Vivek Maru, Namati

Vivek Maru

Advancing Justice

Editors’ Note

Vivek Maru started Namati in 2011. From 2003 to 2007, Maru co-founded and co-directed the Sierra Leonean organization, Timap for Justice, which has been recognized by the International Crisis Group, Transparency International, and President Jimmy Carter for advancing justice in the context of a weak state and a plural legal system. From 2008 to 2011, he served as senior counsel in the Justice Reform Group of the World Bank. In 1997-1998 he lived in a hut of dung and sticks in a village in Kutch, his native place, working on rainwater conservation and girls’ education with two grassroots development organizations – Sahjeevan and Kutch Mahila Vikas Sanghathan. He co-teaches the Legal Empowerment Leadership Course, which is co-hosted by Central European University and the Bernstein Center for Human Rights at New York University School of Law. Maru is co-author of Community Paralegals and the Pursuit of Justice (Cambridge University Press). His TED talk, “How to Put the Power of Law in People’s Hands,” has been viewed over a million times. Maru received the Pioneer Award from the North American South Asian Bar Association in 2008. He was named an Ashoka Fellow in 2014 and a “legal rebel” by the American Bar Association in 2015. He, Namati, and the Legal Empowerment Network received the Skoll Award for Social Entrepreneurship in 2016. In 2017, the Schwab Foundation and the World Economic Forum named Maru and Sonkita Conteh, director of Namati Sierra Leone, two of its Social Entrepreneurs of the Year. He serves on the boards of Renew New England, which is pursuing a Green New Deal across that region, and the Constitutional Accountability Center, which is focused on fulfilling the progressive promise of the U.S. Constitution. He serves on advisory councils for the Climate Justice Resilience Fund and the evaluation firm ID Insight. Vivek was an affiliate expert with the UN Commission on Legal Empowerment and is a member of the global Task Force on Justice. He graduated from Harvard College, magna cum laude, and Yale Law School.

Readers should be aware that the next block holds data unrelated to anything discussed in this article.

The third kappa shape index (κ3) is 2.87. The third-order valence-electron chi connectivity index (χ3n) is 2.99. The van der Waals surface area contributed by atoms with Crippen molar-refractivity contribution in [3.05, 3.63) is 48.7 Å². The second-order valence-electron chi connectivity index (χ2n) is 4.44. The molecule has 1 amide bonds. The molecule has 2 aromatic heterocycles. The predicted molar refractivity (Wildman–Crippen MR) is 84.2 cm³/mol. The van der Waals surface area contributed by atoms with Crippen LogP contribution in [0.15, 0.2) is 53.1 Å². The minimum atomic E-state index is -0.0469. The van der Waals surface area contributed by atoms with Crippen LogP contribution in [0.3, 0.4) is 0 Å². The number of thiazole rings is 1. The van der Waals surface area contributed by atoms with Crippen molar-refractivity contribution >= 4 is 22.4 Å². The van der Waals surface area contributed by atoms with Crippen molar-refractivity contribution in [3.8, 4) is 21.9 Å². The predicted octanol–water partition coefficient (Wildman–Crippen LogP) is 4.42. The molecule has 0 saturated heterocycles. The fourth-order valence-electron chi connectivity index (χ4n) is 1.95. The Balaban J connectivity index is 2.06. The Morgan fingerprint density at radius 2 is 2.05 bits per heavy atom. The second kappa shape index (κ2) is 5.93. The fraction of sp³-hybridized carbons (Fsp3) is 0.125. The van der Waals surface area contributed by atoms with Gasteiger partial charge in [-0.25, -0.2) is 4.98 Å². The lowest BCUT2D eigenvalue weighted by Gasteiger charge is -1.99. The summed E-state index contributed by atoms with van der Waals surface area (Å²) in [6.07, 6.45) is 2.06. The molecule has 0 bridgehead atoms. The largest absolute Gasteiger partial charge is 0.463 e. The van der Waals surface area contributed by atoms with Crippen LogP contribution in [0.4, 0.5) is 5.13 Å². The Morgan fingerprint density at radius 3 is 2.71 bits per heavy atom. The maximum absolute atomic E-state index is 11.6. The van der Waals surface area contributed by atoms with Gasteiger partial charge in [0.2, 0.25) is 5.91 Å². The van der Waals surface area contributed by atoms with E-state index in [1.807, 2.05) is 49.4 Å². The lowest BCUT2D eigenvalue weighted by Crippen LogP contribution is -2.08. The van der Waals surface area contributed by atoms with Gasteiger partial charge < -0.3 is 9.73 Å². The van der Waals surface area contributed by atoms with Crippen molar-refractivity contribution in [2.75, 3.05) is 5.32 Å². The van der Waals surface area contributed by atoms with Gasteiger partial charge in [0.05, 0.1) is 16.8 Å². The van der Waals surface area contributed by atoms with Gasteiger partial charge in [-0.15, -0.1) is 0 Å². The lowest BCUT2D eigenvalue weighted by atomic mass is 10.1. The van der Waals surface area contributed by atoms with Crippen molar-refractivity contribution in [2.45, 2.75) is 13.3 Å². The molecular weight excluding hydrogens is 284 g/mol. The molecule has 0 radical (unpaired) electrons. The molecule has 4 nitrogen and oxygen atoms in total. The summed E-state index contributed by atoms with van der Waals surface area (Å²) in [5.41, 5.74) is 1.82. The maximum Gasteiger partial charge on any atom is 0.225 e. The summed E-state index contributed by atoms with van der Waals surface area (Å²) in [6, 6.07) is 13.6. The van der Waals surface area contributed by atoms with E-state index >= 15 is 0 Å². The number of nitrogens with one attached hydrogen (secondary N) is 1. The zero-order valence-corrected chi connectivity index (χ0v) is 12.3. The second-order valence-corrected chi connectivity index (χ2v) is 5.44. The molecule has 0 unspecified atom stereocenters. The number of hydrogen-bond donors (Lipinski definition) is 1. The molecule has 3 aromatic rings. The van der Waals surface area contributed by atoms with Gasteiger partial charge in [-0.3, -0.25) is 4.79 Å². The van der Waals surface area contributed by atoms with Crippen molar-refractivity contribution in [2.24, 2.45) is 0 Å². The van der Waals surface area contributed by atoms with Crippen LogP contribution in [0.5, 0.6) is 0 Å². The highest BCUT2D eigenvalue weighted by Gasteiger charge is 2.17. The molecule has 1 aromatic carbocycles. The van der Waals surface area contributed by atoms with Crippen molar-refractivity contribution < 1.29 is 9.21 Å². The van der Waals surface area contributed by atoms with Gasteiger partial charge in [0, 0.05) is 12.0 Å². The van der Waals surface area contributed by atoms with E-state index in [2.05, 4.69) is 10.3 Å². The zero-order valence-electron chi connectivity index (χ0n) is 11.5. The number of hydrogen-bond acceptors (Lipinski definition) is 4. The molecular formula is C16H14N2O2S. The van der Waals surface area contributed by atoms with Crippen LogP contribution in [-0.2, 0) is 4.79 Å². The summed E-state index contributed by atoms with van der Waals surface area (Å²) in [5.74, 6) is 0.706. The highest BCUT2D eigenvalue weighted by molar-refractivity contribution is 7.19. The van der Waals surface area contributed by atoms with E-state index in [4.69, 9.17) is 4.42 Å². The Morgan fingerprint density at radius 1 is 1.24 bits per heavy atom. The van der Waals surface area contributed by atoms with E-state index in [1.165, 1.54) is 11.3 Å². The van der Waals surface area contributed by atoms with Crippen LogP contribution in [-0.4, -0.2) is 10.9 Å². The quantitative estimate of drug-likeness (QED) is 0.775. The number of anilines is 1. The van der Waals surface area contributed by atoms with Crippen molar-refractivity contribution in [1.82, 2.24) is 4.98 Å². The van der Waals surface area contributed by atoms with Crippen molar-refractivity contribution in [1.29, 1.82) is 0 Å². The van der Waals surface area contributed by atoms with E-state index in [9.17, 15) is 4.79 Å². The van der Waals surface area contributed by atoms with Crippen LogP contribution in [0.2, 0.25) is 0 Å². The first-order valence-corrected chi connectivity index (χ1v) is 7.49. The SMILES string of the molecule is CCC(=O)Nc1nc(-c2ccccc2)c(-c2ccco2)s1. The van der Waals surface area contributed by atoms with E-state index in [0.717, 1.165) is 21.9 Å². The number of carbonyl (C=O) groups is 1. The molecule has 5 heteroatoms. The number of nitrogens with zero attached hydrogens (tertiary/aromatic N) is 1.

Institution Brief

Namati’s (namati.org) mission is to advance social and environmental justice by building a movement of people who know, use, and shape the law. Namati and its partners train and deploy community paralegals to take on some of the greatest injustices of the times. Together with the communities it serves, it strives to translate the lessons from grassroots experience into positive, large-scale changes to laws and systems. Namati also convenes the Legal Empowerment Network – over 2,500 groups and 10,000 individuals from every part of the world. Members are learning from one another, advocating together, and joining forces to bring justice everywhere.

Vivek Maru, Namati

Vivek Maru discusses a citizenship case
with partners in Garissa, Kenya

How do you define Namati’s mission and purpose?

In the face of deep inequality and climate emergency, Namati and our partners advance justice by combining the power of people with the power of law. We’ve built deeply rooted teams in six countries: Myanmar, India, Mozambique, Kenya, Sierra Leone and the United States. In each place, we’re supporting communities to take on immense challenges, including environmental destruction, ethnic discrimination and broken systems for delivering essential services.